Monday, July 07, 2014

Personal stories of the Piano Man. Victor Janusz stars in “Hands Solo” at ACT.

Victor Janusz (photo Jimmy Malecki)
Hands Solo: Pianoman
Starring Victor Janusz
July 10-20, 2014

Victor Janusz is combining two of his favorite things: music and acting. He’s developed a memoir, Hands Solo: Pianoman, for the stage that performs from July 10-20 at ACT Theatre. He is one of the hardest working men around town, performing as a cabaret act and a solo pianist at Salty’s On Alki, among other gigs.

The roughly 80 minute show will give you a chronological look at his life through music that means something deep and particular to each age. Victor explains, “I want people to realize that the guy or gal behind the piano is investing his or her lifetime of relationships and stories into each song played.”

Some of the song selections and stories sound hilarious. The press release says, “Wonder about his surreal nine-year stint at Nordstrom playing for mannequins ("Mannequin Blues"); And revel in the tale of his 'command-performance' for then-Presidential Candidate Obama ("Living In A Blue State ") – where he exchanges business cards with the future President and causes a nervous breakdown among his Secret Service detail.” Others focus on his difficulties accepting himself as a gay man.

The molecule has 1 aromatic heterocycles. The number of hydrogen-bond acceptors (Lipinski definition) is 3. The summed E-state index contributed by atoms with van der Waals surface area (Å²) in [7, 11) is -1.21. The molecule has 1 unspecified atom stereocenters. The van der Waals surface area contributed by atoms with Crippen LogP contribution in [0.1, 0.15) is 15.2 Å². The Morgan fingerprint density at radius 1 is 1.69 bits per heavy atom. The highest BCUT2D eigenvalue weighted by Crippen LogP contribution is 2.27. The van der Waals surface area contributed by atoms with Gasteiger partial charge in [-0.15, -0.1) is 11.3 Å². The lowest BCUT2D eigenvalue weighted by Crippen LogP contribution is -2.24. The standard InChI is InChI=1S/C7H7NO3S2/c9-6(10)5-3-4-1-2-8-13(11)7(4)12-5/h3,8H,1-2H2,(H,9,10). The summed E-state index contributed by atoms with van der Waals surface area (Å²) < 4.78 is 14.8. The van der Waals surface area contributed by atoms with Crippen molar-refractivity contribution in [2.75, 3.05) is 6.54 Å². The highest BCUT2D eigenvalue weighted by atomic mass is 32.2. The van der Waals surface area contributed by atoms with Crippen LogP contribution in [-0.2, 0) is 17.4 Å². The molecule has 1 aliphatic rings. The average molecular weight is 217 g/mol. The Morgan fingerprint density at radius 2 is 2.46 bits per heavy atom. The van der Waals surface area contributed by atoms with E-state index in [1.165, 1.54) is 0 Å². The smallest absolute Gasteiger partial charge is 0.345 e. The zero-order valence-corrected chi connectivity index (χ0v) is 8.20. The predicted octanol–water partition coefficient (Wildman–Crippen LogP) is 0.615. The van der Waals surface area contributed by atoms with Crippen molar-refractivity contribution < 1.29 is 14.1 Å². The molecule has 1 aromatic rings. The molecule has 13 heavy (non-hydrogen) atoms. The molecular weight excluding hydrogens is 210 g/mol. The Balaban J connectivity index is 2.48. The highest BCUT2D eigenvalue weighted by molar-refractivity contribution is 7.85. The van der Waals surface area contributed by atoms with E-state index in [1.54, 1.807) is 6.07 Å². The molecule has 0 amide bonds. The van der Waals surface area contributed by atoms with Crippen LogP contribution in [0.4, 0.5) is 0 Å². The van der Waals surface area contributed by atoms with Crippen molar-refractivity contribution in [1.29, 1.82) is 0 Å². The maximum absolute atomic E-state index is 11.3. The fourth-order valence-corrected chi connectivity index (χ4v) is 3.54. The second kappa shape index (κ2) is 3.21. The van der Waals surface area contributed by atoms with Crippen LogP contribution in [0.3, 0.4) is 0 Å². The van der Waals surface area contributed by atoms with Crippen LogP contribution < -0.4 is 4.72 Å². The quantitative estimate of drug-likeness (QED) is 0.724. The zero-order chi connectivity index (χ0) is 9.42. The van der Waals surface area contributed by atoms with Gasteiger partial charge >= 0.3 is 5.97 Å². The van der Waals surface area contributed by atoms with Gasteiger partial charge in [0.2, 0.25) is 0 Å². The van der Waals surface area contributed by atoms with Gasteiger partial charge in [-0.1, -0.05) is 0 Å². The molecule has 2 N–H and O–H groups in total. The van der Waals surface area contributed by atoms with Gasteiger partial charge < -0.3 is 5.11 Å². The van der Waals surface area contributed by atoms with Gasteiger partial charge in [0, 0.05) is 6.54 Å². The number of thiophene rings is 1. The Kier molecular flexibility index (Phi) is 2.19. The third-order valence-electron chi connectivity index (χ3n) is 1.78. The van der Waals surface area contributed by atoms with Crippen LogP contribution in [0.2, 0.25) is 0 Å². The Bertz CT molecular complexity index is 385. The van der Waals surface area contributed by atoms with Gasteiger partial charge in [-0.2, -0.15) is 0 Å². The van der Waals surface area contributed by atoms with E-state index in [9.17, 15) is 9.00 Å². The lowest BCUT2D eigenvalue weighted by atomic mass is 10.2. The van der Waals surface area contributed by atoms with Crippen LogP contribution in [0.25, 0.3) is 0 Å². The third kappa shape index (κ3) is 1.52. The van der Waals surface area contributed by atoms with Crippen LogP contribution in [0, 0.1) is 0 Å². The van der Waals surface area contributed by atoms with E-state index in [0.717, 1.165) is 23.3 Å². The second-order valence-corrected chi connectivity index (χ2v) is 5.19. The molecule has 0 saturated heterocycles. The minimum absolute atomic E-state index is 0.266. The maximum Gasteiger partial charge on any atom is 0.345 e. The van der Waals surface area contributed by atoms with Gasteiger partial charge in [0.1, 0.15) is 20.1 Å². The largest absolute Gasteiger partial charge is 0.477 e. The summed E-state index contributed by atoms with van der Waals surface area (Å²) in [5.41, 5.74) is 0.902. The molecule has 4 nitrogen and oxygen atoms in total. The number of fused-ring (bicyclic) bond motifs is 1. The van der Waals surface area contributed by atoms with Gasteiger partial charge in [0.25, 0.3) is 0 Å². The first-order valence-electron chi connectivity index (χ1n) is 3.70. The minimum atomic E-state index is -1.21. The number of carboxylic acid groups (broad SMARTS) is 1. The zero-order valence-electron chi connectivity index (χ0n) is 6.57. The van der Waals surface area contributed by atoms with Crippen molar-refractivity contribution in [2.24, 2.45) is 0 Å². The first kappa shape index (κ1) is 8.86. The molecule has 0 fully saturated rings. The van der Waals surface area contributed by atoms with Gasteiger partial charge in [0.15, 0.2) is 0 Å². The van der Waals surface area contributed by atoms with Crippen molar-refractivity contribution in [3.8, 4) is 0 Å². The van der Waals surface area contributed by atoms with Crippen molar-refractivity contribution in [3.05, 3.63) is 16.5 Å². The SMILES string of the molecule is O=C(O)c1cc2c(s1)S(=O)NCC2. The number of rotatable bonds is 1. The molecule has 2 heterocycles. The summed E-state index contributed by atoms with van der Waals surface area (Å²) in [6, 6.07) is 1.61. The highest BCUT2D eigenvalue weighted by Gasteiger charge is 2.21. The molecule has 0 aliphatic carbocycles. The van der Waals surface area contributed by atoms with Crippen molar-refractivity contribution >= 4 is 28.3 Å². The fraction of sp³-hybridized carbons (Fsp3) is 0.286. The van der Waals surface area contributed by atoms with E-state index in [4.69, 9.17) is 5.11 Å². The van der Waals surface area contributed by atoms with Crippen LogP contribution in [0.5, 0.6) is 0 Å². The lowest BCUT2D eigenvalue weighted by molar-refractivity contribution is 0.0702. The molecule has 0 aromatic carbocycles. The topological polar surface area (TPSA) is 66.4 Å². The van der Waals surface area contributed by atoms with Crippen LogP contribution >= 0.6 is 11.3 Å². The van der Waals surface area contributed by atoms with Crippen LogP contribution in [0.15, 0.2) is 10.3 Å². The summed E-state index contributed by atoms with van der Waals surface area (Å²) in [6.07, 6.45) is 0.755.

Directed by Lori Larsen, long time Seattle actor and director, he’s honed the stories down to a succinct and heartwarming story. Victor says that Lori, “is great at helping me settle down.” Lori agrees. “He gets over excited. It’s part of his personality, and I don’t want to undermine that. An audience needs someone completely relaxed, and that’s a key to a great performance. There can’t be an anxiousness to please, for example. It’s a great story with songs that affected him deeply.”

Lori says, “The message of the piece is that music stimulates every part of your brain. He plays (regularly) for people with Alzheimer’s and he has a segment about it, and when they hear these songs, they remember the  words and they stop being zombies and really come alive. Music is such an important part of life. How lucky we are to have it be part of our lives and lucky to have Victor bring music to us.

“The power of music is to make life worth living. Nothing affects us more emotionally than music. (His memoir) helps us think about the songs in our lives that have affected us as well. Victor has the ability to share how a song defines a period of your life.”

Victor has worked to refine the memoir over a couple of years at places like Yale, New York City and San Diego. He would love to be able to tour to “in all 50 states including Alaska and Hawaii and the District of Columbia.” He also has an album coming out in August. I’m sure that albums of his work will be for sale at the performances. You’ll be able to take “Vic” home with you that way!

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